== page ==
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Defending “The Conspirator”

Defending "The Conspirator"

I found Robert Redford’s The Conspirator to be haunting and effective – far from the history lesson disguised as a movie that I’d been reading about since it premiered at the Toronto Film Festival last year. As Mary Surratt, the woman accused of conspiring in Abraham Lincoln’s assassination, Robin Wright is restrained and enigmatic, reconciled from the start to the fact that she will be railroaded instead of fairly tried in court. And James McAvoy is amazingly good – fierce and thoughtful – as her lawyer, a former Union solider who at first resists defending her. They are vibrantly living characters.

Redford, and a team that visually creates a blue-shadowed, moody eloquence, offers a film full of emotion and ambiguity. And where some films lose their political relevance by the time they land in theaters, The Conspirator has become timelier than ever, arriving just after the Obama administration announced that terror suspects from Guantanamo will be tried in military rather than civilian courts – just as Mary Surratt was.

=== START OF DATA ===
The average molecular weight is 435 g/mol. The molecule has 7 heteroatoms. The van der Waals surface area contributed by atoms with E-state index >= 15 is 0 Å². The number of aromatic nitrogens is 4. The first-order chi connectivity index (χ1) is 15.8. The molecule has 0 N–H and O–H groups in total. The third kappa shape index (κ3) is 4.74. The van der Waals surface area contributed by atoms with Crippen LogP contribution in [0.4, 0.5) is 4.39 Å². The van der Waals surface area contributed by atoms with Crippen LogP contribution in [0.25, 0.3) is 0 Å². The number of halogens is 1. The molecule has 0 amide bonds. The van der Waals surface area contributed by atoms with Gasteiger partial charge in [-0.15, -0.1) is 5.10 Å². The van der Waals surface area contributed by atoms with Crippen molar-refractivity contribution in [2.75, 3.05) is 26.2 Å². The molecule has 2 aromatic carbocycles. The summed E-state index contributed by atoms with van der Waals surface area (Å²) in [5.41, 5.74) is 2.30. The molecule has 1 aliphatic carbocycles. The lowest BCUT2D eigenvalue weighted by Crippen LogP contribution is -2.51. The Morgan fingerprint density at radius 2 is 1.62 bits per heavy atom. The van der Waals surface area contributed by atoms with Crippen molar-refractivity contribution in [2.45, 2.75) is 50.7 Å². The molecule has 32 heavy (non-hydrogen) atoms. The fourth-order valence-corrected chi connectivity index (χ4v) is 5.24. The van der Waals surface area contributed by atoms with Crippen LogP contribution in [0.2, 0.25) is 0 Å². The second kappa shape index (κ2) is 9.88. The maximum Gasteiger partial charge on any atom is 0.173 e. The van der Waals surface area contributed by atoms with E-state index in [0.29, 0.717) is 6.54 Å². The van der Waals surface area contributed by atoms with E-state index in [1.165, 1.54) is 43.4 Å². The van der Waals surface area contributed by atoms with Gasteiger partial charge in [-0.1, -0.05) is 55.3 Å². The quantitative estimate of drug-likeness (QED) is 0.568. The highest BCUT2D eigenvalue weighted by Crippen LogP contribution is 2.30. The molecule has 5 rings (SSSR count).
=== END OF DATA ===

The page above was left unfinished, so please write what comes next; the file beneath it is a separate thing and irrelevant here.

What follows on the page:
I wish James Solomon’s script were less didactic; there’s no getting away from some clunky lines, most of them handed to poor Tom Wilkinson as a high-minded lawyer who has to say things like, “Mary Surratt is entitled to a defense so I shall defend her.” But I recommend The Conspirator as a beautifully made and acted experience. Contrary to what many critics think (you can find the reviews that go Splat! at Rotten Tomatoes), this elegant film is nothing like being in school.

Take a look at the trailer, which gives a fair sense of what to expect:

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